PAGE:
UK Minister for Investment, Lord Gerry Grimstone, has released UK India Business Council’s ‘Doing Business in India Report 2020’ at a roundtable with Indian industry captains during his virtual visit to India.
Findings from the UK India Business Council’s Doing Business in India Report 2020 show that UK businesses believe that India’s business environment is improving, and they see an opportunity for greater UK-India collaboration notwithstanding Brexit, COVID-19 and the global economic slowdown. India’s Atmanirbhar Bharat mission is seen by the UK firms as an opportunity to do more business in India, leveraging UK’s innovation for manufacturing in India.
The report is the UKIBC’s sixth of an annual series dating back to 2015. This year’s report is based on an in-depth survey of 106 UK organisations operating in India spanning manufacturing, services, and higher education sectors.
66 per cent of the surveyed businesses said that they believe it is getting easier to do business in India, thanks to progressive reforms and improvements in components of India’s business environment such as the availability of support and service providers, skilled labour, and supply chain.
“Alongside the progressive trend in the rating of India’s business environment and the phased removal of barriers to business since the inception of UKIBC’s report in 2015, the findings of our 2020 report are not only very positive but hugely encouraging. In spite of new challenges to business such as Brexit, COVID-19, and the global economic slowdown, UK companies not only remain deeply committed to India, but many are optimistic of expanding their business footprint in India,” said Jayant Krishna, UKIBC Group CEO.
The survey suggests that India’s self-reliant mission, or Atmanirbhar Bharat, stands for greater global integration for the Indian economy. More than three quarters of respondents were positive about Atmanirbhar Bharat, believing it is an opportunity to do more investments in India and expand the trading ties.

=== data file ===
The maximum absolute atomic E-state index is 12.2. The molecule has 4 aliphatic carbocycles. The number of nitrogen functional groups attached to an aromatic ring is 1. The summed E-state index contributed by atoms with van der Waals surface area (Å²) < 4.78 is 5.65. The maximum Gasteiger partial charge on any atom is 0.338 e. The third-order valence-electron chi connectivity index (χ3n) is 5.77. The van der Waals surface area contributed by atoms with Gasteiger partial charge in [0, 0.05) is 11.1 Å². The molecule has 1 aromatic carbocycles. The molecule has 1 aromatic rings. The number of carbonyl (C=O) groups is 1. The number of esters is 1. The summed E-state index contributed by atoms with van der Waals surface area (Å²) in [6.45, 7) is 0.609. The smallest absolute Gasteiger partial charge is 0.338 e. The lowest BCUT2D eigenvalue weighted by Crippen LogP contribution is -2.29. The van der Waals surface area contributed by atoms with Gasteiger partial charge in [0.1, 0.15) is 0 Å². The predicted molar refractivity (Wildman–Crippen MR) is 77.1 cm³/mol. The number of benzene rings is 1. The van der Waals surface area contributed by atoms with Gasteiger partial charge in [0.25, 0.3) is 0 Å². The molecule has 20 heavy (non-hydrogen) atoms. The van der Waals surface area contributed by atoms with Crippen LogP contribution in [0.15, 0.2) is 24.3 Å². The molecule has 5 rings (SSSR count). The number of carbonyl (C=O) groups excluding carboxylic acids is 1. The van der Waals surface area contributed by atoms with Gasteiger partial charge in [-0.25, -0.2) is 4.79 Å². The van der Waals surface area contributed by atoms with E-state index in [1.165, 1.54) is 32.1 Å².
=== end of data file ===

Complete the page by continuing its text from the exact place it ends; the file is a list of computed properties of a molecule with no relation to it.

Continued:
It seems that the Atmanirbhar Bharat mission is ushering in a unique potential for co-development and co-creation among UK and Indian firms, leveraging the UK’s innovation for manufacturing in India.
“The positively-balanced findings of this report are tremendously encouraging. There is much still to do to remove the persistent barriers to doing business in India, particularly improvement to bureaucratic procedures and the application of the tax regime, which is a persistent concern for businesses in India. Yet, the optimism and commitment amongst UK businesses is telling of the strength of the UK-India relationship and scope for growth,” said UKIBC Chair, Richard Heald, OBE.
This report comes at a time where the UK and India have committed to an Enhanced Trade Partnership, as agreed by UK Secretary of State for International Trade, Liz Truss, and Indian Minister of Commerce and Industry, Piyush Goyal, in July 2020.
Although a Free Trade Agreement (FTA) is an eventual goal, the immediate priority is to remove market access barriers and make it easier for companies to operate in and enter the Indian market.
India has surely made significant progress on ease of doing business, but regulatory uncertainty remains a significant challenge. Legal and regulatory barriers were the most frequently cited obstacle to business, as outlined by 51 per cent of respondents.
Foreign exchange regulations, Goods and Services Tax (GST) process issues, high import tariffs, lack of alignment with international standards remain the top four regulatory irritants.
The survey suggests that improving bureaucratic processes with greater accountability, increasing regulatory certainty, simplification of the GST processes, improving the quality of infrastructure and making single window clearance effective were the most sought-after reforms by UK businesses, in that order.